What are the weirdest nonstop flights?
January 25, 2021 1:31 PM   Subscribe

Yesterday I learned that there is a nonstop flight from Whitehorse, YT to Frankfurt. The one in Germany. I think this is the wildest thing! And it made me wonder -- what are other extremely unexpected nonstop flights?

If you know any fun facts about why the route exists (including the Whitehorse-Frankfurt one), I'd love to hear that too! Defunct routes A-OK.

(If you know any really wild one-stop routes, I'm not necessarily opposed; the fact that you can get from Whitehorse to Windhoek with just one stop is also delightful.)
posted by goodbyewaffles to Travel & Transportation (40 answers total) 26 users marked this as a favorite
What about flights that seem weird until you stop and think a moment? Northwest Arkansas National Airport has daily nonstop flights on major carriers to just about every big city in the US, way more than you'd expect for a small regional airport, until you remember that Walmart is headquartered right around the corner.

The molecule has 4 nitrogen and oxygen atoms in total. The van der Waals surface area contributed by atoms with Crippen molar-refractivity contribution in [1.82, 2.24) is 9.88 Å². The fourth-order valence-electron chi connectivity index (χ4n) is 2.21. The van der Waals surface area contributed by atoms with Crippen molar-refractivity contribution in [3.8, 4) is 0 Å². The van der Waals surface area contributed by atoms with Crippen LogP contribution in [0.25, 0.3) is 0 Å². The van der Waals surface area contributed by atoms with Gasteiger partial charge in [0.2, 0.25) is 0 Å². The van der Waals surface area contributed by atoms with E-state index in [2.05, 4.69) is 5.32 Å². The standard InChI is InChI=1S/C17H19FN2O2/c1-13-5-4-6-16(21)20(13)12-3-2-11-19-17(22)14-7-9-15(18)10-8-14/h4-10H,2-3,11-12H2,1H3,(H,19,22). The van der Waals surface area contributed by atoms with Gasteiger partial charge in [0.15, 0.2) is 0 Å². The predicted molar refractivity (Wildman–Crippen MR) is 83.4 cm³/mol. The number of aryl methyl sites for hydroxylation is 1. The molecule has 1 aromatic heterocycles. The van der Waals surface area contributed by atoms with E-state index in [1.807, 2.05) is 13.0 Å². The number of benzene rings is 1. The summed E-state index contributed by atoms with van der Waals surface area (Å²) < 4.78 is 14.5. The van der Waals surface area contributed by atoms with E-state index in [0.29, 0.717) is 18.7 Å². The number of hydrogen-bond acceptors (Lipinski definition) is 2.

posted by yeahlikethat at 1:50 PM on January 25 [15 favorites]

Some good ones on this list, including Bangor, Maine to Helsinki, Finland that I remember from the 90s.
posted by JanetLand at 1:51 PM on January 25

Yukon is a really popular tourist destination for Germans! It's beautiful wilderness and about as untouched as you can get these days. That flight only runs in the summer, and it's pretty noticeable because it's bigger (and louder!) than the usual aircraft going through.
posted by bighappyhairydog at 2:00 PM on January 25 [14 favorites]

There (were) flights between Idaho and the Basque region, Idaho being the most concentrated area of Basque peoples outside of Spain/France.
posted by furnace.heart at 2:20 PM on January 25 [14 favorites]